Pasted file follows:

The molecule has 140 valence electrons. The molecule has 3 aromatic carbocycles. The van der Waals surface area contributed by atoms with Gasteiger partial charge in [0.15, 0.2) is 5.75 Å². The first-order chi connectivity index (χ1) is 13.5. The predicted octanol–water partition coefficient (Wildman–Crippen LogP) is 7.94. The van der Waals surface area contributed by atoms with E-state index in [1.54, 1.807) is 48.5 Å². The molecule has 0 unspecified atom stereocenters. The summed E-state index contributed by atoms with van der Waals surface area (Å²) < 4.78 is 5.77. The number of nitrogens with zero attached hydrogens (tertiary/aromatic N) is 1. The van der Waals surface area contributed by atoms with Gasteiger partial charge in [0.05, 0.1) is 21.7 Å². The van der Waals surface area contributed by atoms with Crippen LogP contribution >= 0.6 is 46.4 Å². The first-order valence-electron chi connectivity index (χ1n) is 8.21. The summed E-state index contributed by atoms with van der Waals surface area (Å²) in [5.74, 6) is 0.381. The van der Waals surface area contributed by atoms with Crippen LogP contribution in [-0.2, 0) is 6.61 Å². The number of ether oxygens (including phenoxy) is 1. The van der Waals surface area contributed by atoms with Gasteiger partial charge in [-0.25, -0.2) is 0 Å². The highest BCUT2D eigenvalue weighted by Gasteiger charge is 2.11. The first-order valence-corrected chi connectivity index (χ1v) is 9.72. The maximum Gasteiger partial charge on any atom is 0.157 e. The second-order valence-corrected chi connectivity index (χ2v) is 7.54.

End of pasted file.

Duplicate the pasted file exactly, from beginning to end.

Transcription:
The molecule has 140 valence electrons. The molecule has 3 aromatic carbocycles. The van der Waals surface area contributed by atoms with Gasteiger partial charge in [0.15, 0.2) is 5.75 Å². The first-order chi connectivity index (χ1) is 13.5. The predicted octanol–water partition coefficient (Wildman–Crippen LogP) is 7.94. The van der Waals surface area contributed by atoms with E-state index in [1.54, 1.807) is 48.5 Å². The molecule has 0 unspecified atom stereocenters. The summed E-state index contributed by atoms with van der Waals surface area (Å²) < 4.78 is 5.77. The number of nitrogens with zero attached hydrogens (tertiary/aromatic N) is 1. The van der Waals surface area contributed by atoms with Gasteiger partial charge in [0.05, 0.1) is 21.7 Å². The van der Waals surface area contributed by atoms with Crippen LogP contribution >= 0.6 is 46.4 Å². The first-order valence-electron chi connectivity index (χ1n) is 8.21. The summed E-state index contributed by atoms with van der Waals surface area (Å²) in [5.74, 6) is 0.381. The van der Waals surface area contributed by atoms with Crippen LogP contribution in [-0.2, 0) is 6.61 Å². The number of ether oxygens (including phenoxy) is 1. The van der Waals surface area contributed by atoms with Gasteiger partial charge in [-0.25, -0.2) is 0 Å². The highest BCUT2D eigenvalue weighted by Gasteiger charge is 2.11. The first-order valence-corrected chi connectivity index (χ1v) is 9.72. The maximum Gasteiger partial charge on any atom is 0.157 e. The second-order valence-corrected chi connectivity index (χ2v) is 7.54.